# What's the difference between critical load and yield stress?

So far, I have learned of three quantities that are related to the failure of a beam (axial and longitudinal loads). The first illustrates the stress under which balsa wood will undergo plastic buckling:

$$\sigma_{pb} = m \sigma_{ys}\left(\frac{\rho}{\rho_s}\right)^{\frac{5}{3}}$$

Where $$m$$ is a constant (estimate = 2 for balsa, $$\sigma_{ys}$$ is yield strength, and $$\rho_s$$ is $$1500$$ kg m$$^{-3}$$. $$\rho$$ is obviously density.

The second is a graph of compressive failure strength of balsa wood at varying densities:

And finally Euler's Critical Load equation: "The critical load is the maximum load which a column can bear while staying straight." $$P_{cr} = \frac{\pi^2 E I}{(KL)^2}$$

Here, $$E$$ = elastic modulus, $$I$$ = area moment of inertia, $$K$$ is a constant varying from 1-2 (based on whether the member is pinned or not on ends, estimate = 1), $$L$$ is the length, and $$P_{cr}$$ is the critical load in Newtons (I believe.)

The first two are from this research paper, and the last is from Wikipedia. My question is, if there is a length at which the load will not bend the beam, then why is there a plastic buckling stress, which only depends on area? Shouldn't the beam not buckle under any load as long as the length is small enough? I believe there is something I am missing with the fundamental definitions of these. If stress is $$F/A$$, then the first equation could be changed to $$F = A$$ *... which does not include length, as Euler's equation does. And how does failure, as shown in the graph, play into this?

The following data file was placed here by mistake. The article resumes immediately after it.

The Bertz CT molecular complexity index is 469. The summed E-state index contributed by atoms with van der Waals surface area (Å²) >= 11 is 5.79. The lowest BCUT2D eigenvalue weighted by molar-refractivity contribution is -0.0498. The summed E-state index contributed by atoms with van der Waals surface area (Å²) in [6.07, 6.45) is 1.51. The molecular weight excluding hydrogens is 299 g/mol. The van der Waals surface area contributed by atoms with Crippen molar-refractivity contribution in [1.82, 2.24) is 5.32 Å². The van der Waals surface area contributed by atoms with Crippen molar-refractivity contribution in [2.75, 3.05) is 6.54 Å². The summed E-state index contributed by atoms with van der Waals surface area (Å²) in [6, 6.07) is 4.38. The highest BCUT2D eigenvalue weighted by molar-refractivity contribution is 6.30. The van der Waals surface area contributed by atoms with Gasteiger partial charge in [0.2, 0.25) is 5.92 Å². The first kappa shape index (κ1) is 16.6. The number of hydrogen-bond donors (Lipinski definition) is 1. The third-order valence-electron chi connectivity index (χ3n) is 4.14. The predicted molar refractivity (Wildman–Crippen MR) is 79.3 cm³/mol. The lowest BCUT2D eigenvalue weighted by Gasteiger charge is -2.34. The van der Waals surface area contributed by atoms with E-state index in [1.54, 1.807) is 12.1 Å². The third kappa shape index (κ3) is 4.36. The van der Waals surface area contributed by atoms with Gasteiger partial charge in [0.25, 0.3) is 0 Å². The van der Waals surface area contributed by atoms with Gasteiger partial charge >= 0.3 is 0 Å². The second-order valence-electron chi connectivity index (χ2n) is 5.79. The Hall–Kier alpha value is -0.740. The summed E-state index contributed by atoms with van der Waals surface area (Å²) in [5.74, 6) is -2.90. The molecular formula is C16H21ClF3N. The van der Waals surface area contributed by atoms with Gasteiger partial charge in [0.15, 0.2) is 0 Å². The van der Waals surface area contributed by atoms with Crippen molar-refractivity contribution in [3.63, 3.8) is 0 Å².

• It would be helpful if you would define the variables in the equations you present. Also, check out this video youtube.com/watch?v=wrdO8hPJGyg the answer to the question in the title of your post is contained therein-- when something is loaded critically it has not undergone plastic deformation while if it passes its yield stress it has. Nov 5, 2017 at 5:35
• Sorry, I wasn't too familiar with these but I thought they were somewhat fundamental to the more experienced so did not include them. They have been put in. Thanks. Nov 5, 2017 at 6:00